Secrets of the Dark: Temple of Night is a competent but uninspired HOG
Another day, another demon bent on turning the world into a churning pit of ash and fury, and luckily for all of us who prefer it the way it is, another hidden object hero(ine) who just happens to be sitting around at home with nothing to do when the call comes in to save the day. That’s the setup in Secrets of the Dark: Temple of Night, a new, determinedly-decent game that drops players into the middle of supernatural shenanigans in a small Mexican town.
You like meatloaf? I do. A good meatloaf is tasty, it’s filling, there’s usually leftovers and hey, let’s face it, it’s not exactly brain surgery in the kitchen to put one together. But even the best meatloaf, when you get right down to it, will always be meatloaf; it’s gastronomic potential is inherently limited by its very nature. Secrets of the Dark: Temple of Night is kind of like that, too. It does what it does reasonably well, it just doesn’t do very much.
Things get started when your friend Peter, the world’s worst journalist, goes off to report on strange happenings in a small, isolated town. His bumbling ways soon land him in the hands of the local devil-worshiping cult, which is hard at work trying to resurrect some long-forgotten Aztec nasty-boy. Peter is able to get off a panicked call begging for help before an evil spirit whisks him away and you, being the stand-up pal that you are, make haste to his last known location.
The twist in Temple of Night, and it’s one we’ve seen before, is that many of the game’s locations actually have two aspects, changing from their normal modern-day appearance to something out of the ancient Aztec empire when the sunlight is shut out, a reflection of the growing influence of the dark god struggling to arise. Changes in one aspect have a direct and immediate impact on the other, so a particularly stubborn lock in one realm, for instance, can be bypassed by opening its more cooperative equivalent in the other. You can expect to move back and forth between the two realms quite often.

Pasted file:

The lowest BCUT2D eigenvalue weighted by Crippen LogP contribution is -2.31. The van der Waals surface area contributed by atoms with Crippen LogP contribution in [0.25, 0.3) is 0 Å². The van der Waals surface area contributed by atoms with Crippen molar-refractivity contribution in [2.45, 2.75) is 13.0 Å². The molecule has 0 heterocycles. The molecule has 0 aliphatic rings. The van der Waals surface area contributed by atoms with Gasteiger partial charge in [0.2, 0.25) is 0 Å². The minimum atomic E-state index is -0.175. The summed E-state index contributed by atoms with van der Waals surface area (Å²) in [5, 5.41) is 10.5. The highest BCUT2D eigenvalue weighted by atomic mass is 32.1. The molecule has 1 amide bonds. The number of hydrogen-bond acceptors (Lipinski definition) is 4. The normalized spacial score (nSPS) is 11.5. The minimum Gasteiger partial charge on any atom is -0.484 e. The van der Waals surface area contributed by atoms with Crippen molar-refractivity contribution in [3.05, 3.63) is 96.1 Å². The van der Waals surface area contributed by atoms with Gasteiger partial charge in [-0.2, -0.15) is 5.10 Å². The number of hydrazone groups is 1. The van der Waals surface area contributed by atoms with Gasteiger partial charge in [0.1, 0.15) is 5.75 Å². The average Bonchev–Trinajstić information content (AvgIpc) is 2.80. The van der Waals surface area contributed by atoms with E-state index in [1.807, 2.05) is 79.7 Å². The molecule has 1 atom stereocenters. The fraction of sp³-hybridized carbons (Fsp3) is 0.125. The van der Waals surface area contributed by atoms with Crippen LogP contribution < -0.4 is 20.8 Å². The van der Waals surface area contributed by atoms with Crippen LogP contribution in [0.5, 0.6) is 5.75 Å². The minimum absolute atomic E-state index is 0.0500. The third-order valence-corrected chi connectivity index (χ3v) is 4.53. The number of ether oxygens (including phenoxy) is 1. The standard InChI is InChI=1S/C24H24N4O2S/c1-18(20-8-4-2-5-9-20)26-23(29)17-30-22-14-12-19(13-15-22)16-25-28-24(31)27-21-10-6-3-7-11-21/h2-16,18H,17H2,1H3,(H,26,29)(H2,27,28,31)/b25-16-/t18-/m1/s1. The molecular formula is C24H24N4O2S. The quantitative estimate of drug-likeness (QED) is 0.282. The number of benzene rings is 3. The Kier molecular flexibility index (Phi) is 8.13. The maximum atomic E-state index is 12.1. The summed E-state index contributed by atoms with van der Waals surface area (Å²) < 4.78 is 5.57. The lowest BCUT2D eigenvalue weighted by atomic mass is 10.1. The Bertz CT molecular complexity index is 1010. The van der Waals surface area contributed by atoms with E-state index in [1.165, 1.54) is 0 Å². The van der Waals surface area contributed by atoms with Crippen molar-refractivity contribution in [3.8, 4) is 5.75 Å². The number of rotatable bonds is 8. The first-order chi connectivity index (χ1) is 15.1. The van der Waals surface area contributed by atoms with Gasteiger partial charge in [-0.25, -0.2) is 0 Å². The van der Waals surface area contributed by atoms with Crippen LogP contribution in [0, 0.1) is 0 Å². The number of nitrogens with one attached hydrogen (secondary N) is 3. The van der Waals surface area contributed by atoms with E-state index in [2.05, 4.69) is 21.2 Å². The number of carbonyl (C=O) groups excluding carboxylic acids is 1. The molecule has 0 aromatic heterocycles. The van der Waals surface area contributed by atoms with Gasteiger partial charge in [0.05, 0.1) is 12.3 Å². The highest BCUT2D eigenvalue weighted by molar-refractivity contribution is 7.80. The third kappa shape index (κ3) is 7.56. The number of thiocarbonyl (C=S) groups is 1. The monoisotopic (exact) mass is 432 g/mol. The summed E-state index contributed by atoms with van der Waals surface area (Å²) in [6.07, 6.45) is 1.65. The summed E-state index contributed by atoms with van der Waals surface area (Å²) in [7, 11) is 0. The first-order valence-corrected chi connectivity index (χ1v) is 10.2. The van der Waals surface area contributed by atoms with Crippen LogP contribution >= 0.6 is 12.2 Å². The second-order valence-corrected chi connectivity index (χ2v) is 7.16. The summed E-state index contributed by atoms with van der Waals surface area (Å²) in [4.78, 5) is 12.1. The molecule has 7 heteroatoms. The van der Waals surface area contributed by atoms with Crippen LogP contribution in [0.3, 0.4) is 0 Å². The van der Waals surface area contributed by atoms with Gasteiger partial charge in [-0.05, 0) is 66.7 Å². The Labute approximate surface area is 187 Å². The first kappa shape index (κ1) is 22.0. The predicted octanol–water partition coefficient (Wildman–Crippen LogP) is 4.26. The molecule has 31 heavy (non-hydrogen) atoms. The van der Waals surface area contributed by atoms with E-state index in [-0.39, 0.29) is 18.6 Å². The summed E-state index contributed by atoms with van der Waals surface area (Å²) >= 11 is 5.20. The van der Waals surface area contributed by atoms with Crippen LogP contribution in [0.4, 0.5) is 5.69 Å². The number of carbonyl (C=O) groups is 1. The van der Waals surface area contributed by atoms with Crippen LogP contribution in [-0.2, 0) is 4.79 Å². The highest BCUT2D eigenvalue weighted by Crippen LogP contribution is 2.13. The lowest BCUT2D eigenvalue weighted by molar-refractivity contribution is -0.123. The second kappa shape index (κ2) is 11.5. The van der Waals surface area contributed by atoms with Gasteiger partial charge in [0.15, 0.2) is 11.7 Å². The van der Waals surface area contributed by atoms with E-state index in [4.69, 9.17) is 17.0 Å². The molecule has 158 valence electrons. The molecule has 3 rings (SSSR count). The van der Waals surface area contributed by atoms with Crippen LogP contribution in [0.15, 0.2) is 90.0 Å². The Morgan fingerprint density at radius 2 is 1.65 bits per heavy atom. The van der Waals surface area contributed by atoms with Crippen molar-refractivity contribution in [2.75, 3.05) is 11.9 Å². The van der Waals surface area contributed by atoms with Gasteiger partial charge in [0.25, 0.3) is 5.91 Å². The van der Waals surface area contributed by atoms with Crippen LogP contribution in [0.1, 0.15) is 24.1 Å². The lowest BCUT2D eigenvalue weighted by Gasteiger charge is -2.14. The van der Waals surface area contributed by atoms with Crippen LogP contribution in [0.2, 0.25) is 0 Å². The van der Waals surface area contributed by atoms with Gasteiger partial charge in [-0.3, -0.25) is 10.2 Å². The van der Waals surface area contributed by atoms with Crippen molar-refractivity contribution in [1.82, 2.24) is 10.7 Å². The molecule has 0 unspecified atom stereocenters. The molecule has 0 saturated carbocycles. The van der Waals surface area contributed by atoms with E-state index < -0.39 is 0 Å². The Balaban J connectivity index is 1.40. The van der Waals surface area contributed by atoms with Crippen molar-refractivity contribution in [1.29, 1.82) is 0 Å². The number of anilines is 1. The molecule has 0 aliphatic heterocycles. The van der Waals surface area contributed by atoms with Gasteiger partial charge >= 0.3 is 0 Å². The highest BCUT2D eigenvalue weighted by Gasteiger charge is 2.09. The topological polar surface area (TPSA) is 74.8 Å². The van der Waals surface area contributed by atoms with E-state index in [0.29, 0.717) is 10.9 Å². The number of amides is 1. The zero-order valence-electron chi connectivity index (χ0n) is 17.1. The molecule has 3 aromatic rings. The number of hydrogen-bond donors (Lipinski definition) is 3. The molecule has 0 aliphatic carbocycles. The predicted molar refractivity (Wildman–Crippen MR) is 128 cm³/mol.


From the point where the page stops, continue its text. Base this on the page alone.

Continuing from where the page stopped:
Conventional hidden object searches are the order of the day but there are a few “reverse” searches as well, in which you’ll enter a scene with an inventory full of items and need to put them into their proper places. Mini-games also feature prominently, most of which are fairly familiar – hidden pairs, reverse the tiles, Towers of Hanoi and so forth – and while they’re fairly easy in the early going they do get tougher as things progress. But in most cases that increase in difficulty comes at the cost of repetition, as the puzzles generally don’t get better, they just get bigger.
That’s due in large part to the fact that, geographically speaking, the game is pretty small. Yet that’s actually more of a benefit than a problem in the long run, because you’ll be doing a lot of back-and-forth running around and the relatively few number of places to go makes it easier to remember (or figure out) what you’re supposed to be doing. The hint function isn’t much use in that regard, telling you only that you need to search elsewhere if there’s nothing to do at your current location, and although your in-game notebook does a decent job of keeping track of what’s happening, it’s not particularly insightful when it comes to sorting out what to do next. On the upside, that shouldn’t prove to be too much of a problem for most players. Secrets of the Dark serves up a distinctly mid-range level of difficulty, with nothing about it too overly taxing on the ol’ grey matter.
Secrets of the Dark is a collector’s edition which comes with a fairly conventional array of extras: a built-in strategy guide, about a dozen wallpapers (in a single resolution, so be prepared for some stretching and warping), direct access to eight mini-games and not just one but two bonus adventures, each of which will tack an hour or so onto the game’s roughly three-hour running time. It’s a lot of play time but sadly, the second bonus level is really just a re-hash of the original game, using the same locations, puzzles and hidden object scenes. Even its ending is virtually identical to that of the main game. More is better, I suppose, but is it too much to ask for a little bit of effort to be put into it?
Ultimately, Secrets of the Dark: Temple of Night succeeds as much as it does by aiming low and keeping things simple. The graphics are good, the music is catchy, the hidden object scenes look nice, the mini-game mix is decent, the collector’s edition bonus content won’t leave you feeling cheated; it’s an uninspired but competent package that most hidden object fans will play, enjoy, finish and forget. If “good” is good enough, then this one certainly bears a look.